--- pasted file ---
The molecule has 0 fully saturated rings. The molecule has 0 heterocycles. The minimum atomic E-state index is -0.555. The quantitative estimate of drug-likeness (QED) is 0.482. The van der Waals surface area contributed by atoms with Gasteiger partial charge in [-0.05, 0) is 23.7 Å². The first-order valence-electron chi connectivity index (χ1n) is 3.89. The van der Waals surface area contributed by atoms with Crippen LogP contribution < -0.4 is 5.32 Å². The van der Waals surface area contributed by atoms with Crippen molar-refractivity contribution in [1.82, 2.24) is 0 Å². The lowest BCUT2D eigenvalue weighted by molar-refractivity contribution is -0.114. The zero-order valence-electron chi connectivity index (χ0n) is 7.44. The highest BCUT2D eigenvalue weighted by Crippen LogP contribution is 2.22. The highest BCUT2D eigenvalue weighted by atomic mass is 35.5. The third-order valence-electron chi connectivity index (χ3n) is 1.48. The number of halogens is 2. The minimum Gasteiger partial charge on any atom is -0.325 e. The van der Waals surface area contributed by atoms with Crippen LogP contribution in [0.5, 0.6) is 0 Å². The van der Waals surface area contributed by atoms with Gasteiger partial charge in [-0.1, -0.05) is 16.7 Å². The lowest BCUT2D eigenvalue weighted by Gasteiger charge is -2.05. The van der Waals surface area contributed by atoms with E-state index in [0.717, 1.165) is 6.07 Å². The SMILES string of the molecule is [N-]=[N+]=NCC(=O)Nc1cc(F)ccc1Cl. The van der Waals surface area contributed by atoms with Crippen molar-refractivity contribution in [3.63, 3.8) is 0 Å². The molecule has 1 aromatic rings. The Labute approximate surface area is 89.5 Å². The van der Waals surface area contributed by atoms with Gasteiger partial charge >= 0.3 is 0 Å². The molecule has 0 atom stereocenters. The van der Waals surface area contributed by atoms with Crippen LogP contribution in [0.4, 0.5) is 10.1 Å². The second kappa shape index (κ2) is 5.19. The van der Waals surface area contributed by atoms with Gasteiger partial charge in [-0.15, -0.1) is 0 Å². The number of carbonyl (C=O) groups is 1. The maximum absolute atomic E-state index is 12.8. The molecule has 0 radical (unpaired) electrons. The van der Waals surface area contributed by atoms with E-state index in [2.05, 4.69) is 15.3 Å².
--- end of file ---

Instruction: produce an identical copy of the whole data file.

The molecule has 0 fully saturated rings. The molecule has 0 heterocycles. The minimum atomic E-state index is -0.555. The quantitative estimate of drug-likeness (QED) is 0.482. The van der Waals surface area contributed by atoms with Gasteiger partial charge in [-0.05, 0) is 23.7 Å². The first-order valence-electron chi connectivity index (χ1n) is 3.89. The van der Waals surface area contributed by atoms with Crippen LogP contribution < -0.4 is 5.32 Å². The van der Waals surface area contributed by atoms with Crippen molar-refractivity contribution in [1.82, 2.24) is 0 Å². The lowest BCUT2D eigenvalue weighted by molar-refractivity contribution is -0.114. The zero-order valence-electron chi connectivity index (χ0n) is 7.44. The highest BCUT2D eigenvalue weighted by Crippen LogP contribution is 2.22. The highest BCUT2D eigenvalue weighted by atomic mass is 35.5. The third-order valence-electron chi connectivity index (χ3n) is 1.48. The number of halogens is 2. The minimum Gasteiger partial charge on any atom is -0.325 e. The van der Waals surface area contributed by atoms with Crippen LogP contribution in [0.5, 0.6) is 0 Å². The van der Waals surface area contributed by atoms with Gasteiger partial charge in [-0.1, -0.05) is 16.7 Å². The lowest BCUT2D eigenvalue weighted by Gasteiger charge is -2.05. The van der Waals surface area contributed by atoms with E-state index in [0.717, 1.165) is 6.07 Å². The SMILES string of the molecule is [N-]=[N+]=NCC(=O)Nc1cc(F)ccc1Cl. The van der Waals surface area contributed by atoms with Crippen molar-refractivity contribution in [3.63, 3.8) is 0 Å². The molecule has 1 aromatic rings. The Labute approximate surface area is 89.5 Å². The van der Waals surface area contributed by atoms with Gasteiger partial charge >= 0.3 is 0 Å². The molecule has 0 atom stereocenters. The van der Waals surface area contributed by atoms with Crippen LogP contribution in [0.4, 0.5) is 10.1 Å². The second kappa shape index (κ2) is 5.19. The van der Waals surface area contributed by atoms with Gasteiger partial charge in [-0.15, -0.1) is 0 Å². The number of carbonyl (C=O) groups is 1. The maximum absolute atomic E-state index is 12.8. The molecule has 0 radical (unpaired) electrons. The van der Waals surface area contributed by atoms with E-state index in [2.05, 4.69) is 15.3 Å².